Keeping with tradition, we’re thrilled to release our third annual review of the North Carolina International Auto Expo, presented by the Wake County New Dealer’s Association!
Usually, we put together a list of vehicles we consider to be hits and misses of the show, but we’re changing it up for the new decade. For 2020, we’re going over our favorite, show-stopping brands, and the more forgettable displays.
Before we talk about the best and worst in show exhibits, let’s go over some honorable mentions.
The Korean brands came in strong this year, with Kia introducing its all-new, small crossover: the Seltos. Taking design ques an a “go anywhere” attitude from its big brother, the Telluride, the Seltos offers the perfect mix of crossover practicality and SUV capability. High-quality finishes, soft-touch materials, and an available all-wheel drive with a center locking differential set the Seltos far apart from the likes of the latest Ford Escape and EcoSport, Toyota CH-R, and Honda HR-V.
Though it already received praise from us last year, the Lincoln Aviator is genuinely a phenomenal luxury SUV. The quality of nearly every material appears on par with Mercedes Benz and Land Rover, and the experience of merely being inside of an Aviator is unrivaled by anything under $100,000 in this segment.
Less than impressive...
Sadly, not every automaker brought their best this year. Volkswagen brought the all-new Passat, which offers such new features as… well… there weren’t any. The Passat’s newness comes in the form of some redesigned body panels, but that’s where it stops. The interior and powertrain remain almost unchanged for this model year. VW also showcased the new Atlas Cross-Sport. The Cross-Sport is basically a VW Atlas, but without the practicality of an Atlas. It offers less seating, a shorter wheelbase, and a lower rear roofline. We prefer the less expensive Tiguan or even the standard Atlas. Perhaps VW is focusing its efforts on their new EV offerings at the expense of their current lineup.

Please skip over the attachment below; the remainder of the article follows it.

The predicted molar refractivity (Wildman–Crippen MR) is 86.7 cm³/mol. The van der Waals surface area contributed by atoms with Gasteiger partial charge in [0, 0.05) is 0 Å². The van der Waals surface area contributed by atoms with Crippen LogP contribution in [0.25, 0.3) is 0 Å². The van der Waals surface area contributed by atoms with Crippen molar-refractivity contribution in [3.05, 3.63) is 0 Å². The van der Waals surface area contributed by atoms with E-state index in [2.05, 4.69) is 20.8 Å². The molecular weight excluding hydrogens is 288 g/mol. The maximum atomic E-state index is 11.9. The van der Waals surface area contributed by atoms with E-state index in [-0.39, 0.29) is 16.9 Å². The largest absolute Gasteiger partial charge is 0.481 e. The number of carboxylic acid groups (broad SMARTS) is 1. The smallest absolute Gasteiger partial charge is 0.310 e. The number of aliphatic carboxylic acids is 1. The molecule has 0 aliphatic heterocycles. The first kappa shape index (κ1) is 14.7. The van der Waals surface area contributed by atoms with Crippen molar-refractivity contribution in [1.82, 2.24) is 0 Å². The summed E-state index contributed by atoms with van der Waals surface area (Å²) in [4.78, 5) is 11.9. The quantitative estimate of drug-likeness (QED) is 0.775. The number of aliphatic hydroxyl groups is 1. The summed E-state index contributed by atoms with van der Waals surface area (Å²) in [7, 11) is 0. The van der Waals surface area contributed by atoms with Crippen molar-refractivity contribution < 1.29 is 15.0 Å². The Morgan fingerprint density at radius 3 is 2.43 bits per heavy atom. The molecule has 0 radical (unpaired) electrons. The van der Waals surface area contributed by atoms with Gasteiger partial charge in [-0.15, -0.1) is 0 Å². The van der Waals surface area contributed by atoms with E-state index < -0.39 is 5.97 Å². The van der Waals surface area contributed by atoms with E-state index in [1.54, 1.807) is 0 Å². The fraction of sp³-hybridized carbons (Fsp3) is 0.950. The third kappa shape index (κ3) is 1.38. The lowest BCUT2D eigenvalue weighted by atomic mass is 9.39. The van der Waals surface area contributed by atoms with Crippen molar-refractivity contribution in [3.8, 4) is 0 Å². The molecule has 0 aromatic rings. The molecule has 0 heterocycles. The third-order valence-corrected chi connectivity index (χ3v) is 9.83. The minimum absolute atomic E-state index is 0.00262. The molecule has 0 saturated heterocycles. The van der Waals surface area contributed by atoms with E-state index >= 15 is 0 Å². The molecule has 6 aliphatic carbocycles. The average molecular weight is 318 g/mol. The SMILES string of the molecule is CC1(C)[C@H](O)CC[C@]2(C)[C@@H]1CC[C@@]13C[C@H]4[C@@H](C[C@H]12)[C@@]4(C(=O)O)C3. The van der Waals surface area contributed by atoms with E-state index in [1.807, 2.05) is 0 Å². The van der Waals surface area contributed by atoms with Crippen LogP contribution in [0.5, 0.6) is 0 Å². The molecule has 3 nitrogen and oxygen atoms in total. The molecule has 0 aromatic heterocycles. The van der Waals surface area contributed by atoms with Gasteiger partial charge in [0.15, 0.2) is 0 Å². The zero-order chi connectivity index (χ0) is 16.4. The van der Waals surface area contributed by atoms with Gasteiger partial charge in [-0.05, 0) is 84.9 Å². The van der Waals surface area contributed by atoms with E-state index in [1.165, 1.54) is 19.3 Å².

Best in Show
We weren’t joking when we said the Koreans brought their best this year. In fact, Hyundai stole the show. The all-new Sonata is one of the best looking mid-size sedans to be offered in North America in years. LED daytime running lights seamlessly integrate with the body lines that exaggerate the sloping roof, and when had in the SEL, SEL+, and Limited trims, you get an interior that rivals the likes of Audi. Speaking of the German brands, take a test drive in a Sonata, and you’ll feel like you’re piloting a new BMW 3-series through every curve.
The Sonata wasn’t all that won our hearts at the Hyundai display. The all-new and affordable Venue set the standard for entry-level, compact CUVs. The Venue makes the most of its limited space with high-quality materials, ample leg and cargo space, and a price tag of under $24,000 as optioned.
We’d be remiss if we didn’t mention the all-new Palisade as well. Unlike the Venue, the space is virtually unlimited in this massive SUV. Even in the SEL trim on display, the Palisade felt a class higher than a similarly equipped Ford Explorer for thousands of dollars less.
Following this show, it’s clear that the American automakers no longer need to fear the Japanese imports from Honda and Toyota, but rather the creations the Korean brands are using to kick off this new decade.